Working on yourself — examining what you do, why you do it, and how you could do better — is a thankless job.
It isn’t just the difficulty of the work, although that can be brutal. Painful. Humiliating. Exhausting.
No, it’s the fact that working on yourself has a way of inevitably changing your perspective. And even if you adopt an improved, healthy perspective, there are tons of unpleasant side effects. For starters, you’ll find that you relate differently to nearly everyone in your life. Some of these relationships will be bolstered, stronger, and much improved as a result of your work on yourself.
But other preexisting relationships (whether friendly, familial, romantic, or otherwise) will suffer terribly from the changes in you. Even if you were repairing dysfunction, you may very well find that those interpersonal relationships were dependent on that dysfunction. Some people need you sick to find you useful and want you around.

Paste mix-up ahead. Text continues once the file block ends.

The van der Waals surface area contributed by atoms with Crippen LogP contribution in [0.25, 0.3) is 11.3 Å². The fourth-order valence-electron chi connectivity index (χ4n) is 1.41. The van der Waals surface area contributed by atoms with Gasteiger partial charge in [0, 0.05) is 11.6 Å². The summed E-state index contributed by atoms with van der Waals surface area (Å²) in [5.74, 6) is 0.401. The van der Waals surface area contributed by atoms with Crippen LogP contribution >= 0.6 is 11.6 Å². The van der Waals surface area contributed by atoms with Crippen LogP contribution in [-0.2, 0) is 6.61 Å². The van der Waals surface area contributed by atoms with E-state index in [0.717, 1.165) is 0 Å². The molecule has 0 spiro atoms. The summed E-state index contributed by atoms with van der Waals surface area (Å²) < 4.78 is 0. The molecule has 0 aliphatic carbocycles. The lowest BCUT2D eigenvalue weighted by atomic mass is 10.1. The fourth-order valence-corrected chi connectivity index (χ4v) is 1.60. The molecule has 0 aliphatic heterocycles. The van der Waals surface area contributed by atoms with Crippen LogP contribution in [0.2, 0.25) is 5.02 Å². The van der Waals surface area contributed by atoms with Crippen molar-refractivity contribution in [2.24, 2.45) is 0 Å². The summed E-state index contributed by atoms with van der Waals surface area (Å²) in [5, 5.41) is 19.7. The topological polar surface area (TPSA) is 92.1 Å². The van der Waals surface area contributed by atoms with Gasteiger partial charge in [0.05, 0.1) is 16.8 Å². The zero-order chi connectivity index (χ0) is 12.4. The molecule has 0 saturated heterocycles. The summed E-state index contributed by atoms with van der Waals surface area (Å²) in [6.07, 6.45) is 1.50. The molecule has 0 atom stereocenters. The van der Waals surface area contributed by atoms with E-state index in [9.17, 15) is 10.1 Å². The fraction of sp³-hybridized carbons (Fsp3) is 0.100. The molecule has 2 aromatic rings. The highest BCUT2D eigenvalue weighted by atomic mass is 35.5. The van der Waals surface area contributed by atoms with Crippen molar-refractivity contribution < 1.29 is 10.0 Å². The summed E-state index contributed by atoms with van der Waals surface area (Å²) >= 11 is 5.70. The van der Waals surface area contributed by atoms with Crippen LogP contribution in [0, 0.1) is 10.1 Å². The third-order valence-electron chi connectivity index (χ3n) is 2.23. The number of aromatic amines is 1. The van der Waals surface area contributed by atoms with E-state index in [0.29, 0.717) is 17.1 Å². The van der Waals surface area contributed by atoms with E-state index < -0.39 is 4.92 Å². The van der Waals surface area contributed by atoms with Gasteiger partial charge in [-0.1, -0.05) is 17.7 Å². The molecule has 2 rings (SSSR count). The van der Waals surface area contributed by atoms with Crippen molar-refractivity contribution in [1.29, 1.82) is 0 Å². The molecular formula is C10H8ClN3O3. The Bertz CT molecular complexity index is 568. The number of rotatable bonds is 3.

It’s an unsettling thought, but it’s reality. And before I went through it myself, I couldn’t have guessed which of my interpersonal relationships would thrive with the self-work and which ones would totally explode.
That said, it was a mercy, learning the difference between people who genuinely cared about me and those who were in it primarily for themselves. It was valuable information, and I’m glad I know.
But learning was so painful.
And that wasn’t the only difficult side effect. I also found that the more I worked on myself, the more aware I was of other things I needed to work on. Self-improvement isn’t a one-and-done proposition. Instead, it’s been a complicated journey — and I mean it. Not “journey” is an earth mother, woo-woo, pseudo-mystical sense… but a long harrowing trip through the wilderness.
At times, I wasn’t sure I wasn’t going to return from it in one piece.
So I get it. I get why it’s difficult for people to examine themselves and attempt to improve. It’s worlds easier to find justifications for what you do, to stay within your comfort zone, and to not do painful (though transformational) work.
Working on yourself is a thankless job. And as you do that work, you may very well find yourself questioning whether you should be doing it at all.
So I’m here to tell you what I wished I could have told my past self, what I needed so desperately to hear: Yes. Don’t give up. It’s worth it.